My best guess is that the social life of Homo heidelbergensis was regulated according to the principles of “keep the lid on” and “don’t rock the boat.”

I’m envisioning prehuman society as something like one of those dysfunctional family Thanksgiving dinners where everyone is walking on eggshells to keep the peace. Everybody knows that Aunt Susie’s youngest child was fathered by her brother-in-law and not her husband, but they never mention it. Everyone is aware that Uncle Jack and Cousin Bob hate each other’s guts and will come to blows if they’re ever left alone together, so they make sure that never happens.

This way of doing things certainly works, but it exerts a continuing emotional strain. And it isn’t easily extended beyond the immediate family, if only because everyone needs to know the family secrets if they’re to recognize what subjects to avoid.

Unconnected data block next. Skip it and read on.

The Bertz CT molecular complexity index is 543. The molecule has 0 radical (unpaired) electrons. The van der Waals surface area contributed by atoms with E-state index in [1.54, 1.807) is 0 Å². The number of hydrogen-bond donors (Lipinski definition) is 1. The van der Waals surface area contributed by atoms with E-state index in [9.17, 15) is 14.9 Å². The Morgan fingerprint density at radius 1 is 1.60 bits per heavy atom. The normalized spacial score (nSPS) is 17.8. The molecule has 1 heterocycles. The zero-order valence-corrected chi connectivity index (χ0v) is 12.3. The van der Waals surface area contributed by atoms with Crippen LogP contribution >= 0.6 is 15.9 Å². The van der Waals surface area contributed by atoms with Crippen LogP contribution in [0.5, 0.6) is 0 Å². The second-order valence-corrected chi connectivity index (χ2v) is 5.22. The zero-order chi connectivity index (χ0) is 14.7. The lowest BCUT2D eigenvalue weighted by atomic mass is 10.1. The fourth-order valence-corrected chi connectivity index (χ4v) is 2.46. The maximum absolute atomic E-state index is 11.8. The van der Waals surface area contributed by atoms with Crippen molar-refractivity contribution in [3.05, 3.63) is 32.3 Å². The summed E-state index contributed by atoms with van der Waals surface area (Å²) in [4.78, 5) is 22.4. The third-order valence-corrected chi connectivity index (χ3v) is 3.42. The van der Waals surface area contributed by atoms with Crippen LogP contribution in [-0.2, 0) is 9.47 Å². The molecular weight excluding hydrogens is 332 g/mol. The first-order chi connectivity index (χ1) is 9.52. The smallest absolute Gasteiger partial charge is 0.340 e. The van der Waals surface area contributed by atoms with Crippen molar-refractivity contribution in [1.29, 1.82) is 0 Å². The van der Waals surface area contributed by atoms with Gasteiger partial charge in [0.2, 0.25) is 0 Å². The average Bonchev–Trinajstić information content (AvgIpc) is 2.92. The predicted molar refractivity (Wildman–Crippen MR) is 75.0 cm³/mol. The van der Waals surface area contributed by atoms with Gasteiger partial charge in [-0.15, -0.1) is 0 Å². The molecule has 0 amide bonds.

That’s where a kinship system would have been a vast improvement. It would have enabled people to live comfortably in larger groups while allowing everyone to relax and not worry that one wrong move could spell disaster.

And that would have provided enough of an evolutionary advantage to justify the energy-intensive upgrade in brain organization that made it possible.

However, it seems clear that a million years of doing things the old way has left its mark on our species. If you look around at the state of our society today, there is a strong impulse not to rock the boat. There are things going wrong that everybody knows about but that are never discussed in public. There are inhibitions and forms of automatic self-censorship that seem to be innate.